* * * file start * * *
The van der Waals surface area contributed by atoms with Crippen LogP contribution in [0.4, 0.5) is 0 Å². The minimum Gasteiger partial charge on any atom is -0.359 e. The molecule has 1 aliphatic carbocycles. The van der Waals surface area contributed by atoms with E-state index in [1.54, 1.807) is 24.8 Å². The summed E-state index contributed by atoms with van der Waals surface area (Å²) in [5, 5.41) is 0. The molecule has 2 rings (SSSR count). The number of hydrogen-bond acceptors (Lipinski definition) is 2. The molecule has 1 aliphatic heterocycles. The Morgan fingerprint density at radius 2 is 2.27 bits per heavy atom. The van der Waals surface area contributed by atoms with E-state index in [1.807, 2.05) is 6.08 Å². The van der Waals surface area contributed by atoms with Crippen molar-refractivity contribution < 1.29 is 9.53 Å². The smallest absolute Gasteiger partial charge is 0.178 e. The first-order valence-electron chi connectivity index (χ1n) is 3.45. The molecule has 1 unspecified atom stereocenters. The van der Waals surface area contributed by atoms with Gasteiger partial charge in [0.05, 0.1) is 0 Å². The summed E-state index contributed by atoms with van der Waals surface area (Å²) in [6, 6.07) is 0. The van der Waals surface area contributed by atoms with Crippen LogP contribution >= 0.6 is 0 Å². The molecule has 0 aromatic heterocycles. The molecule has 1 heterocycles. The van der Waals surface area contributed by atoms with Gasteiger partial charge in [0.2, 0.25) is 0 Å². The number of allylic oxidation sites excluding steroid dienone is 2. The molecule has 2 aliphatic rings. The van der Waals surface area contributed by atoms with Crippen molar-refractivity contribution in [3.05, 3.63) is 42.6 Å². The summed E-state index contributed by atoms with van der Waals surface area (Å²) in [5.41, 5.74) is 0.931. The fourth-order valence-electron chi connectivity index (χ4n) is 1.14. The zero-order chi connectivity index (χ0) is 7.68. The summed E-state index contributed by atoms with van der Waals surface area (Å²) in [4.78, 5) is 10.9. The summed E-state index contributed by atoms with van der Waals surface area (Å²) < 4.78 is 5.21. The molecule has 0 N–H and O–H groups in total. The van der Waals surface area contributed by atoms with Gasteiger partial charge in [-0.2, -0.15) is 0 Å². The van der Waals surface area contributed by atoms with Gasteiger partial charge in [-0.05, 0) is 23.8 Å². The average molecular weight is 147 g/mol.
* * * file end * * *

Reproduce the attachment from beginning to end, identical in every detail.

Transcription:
The van der Waals surface area contributed by atoms with Crippen LogP contribution in [0.4, 0.5) is 0 Å². The minimum Gasteiger partial charge on any atom is -0.359 e. The molecule has 1 aliphatic carbocycles. The van der Waals surface area contributed by atoms with E-state index in [1.54, 1.807) is 24.8 Å². The summed E-state index contributed by atoms with van der Waals surface area (Å²) in [5, 5.41) is 0. The molecule has 2 rings (SSSR count). The number of hydrogen-bond acceptors (Lipinski definition) is 2. The molecule has 1 aliphatic heterocycles. The Morgan fingerprint density at radius 2 is 2.27 bits per heavy atom. The van der Waals surface area contributed by atoms with E-state index in [1.807, 2.05) is 6.08 Å². The van der Waals surface area contributed by atoms with Crippen molar-refractivity contribution < 1.29 is 9.53 Å². The smallest absolute Gasteiger partial charge is 0.178 e. The first-order valence-electron chi connectivity index (χ1n) is 3.45. The molecule has 1 unspecified atom stereocenters. The van der Waals surface area contributed by atoms with Gasteiger partial charge in [0.05, 0.1) is 0 Å². The summed E-state index contributed by atoms with van der Waals surface area (Å²) in [6, 6.07) is 0. The van der Waals surface area contributed by atoms with Crippen LogP contribution >= 0.6 is 0 Å². The molecule has 0 aromatic heterocycles. The molecule has 1 heterocycles. The van der Waals surface area contributed by atoms with Gasteiger partial charge in [0.2, 0.25) is 0 Å². The number of allylic oxidation sites excluding steroid dienone is 2. The molecule has 2 aliphatic rings. The van der Waals surface area contributed by atoms with Crippen molar-refractivity contribution in [3.05, 3.63) is 42.6 Å². The summed E-state index contributed by atoms with van der Waals surface area (Å²) in [5.41, 5.74) is 0.931. The fourth-order valence-electron chi connectivity index (χ4n) is 1.14. The zero-order chi connectivity index (χ0) is 7.68. The summed E-state index contributed by atoms with van der Waals surface area (Å²) in [4.78, 5) is 10.9. The summed E-state index contributed by atoms with van der Waals surface area (Å²) < 4.78 is 5.21. The molecule has 0 N–H and O–H groups in total. The van der Waals surface area contributed by atoms with Gasteiger partial charge in [-0.2, -0.15) is 0 Å². The van der Waals surface area contributed by atoms with Gasteiger partial charge in [-0.05, 0) is 23.8 Å². The average molecular weight is 147 g/mol.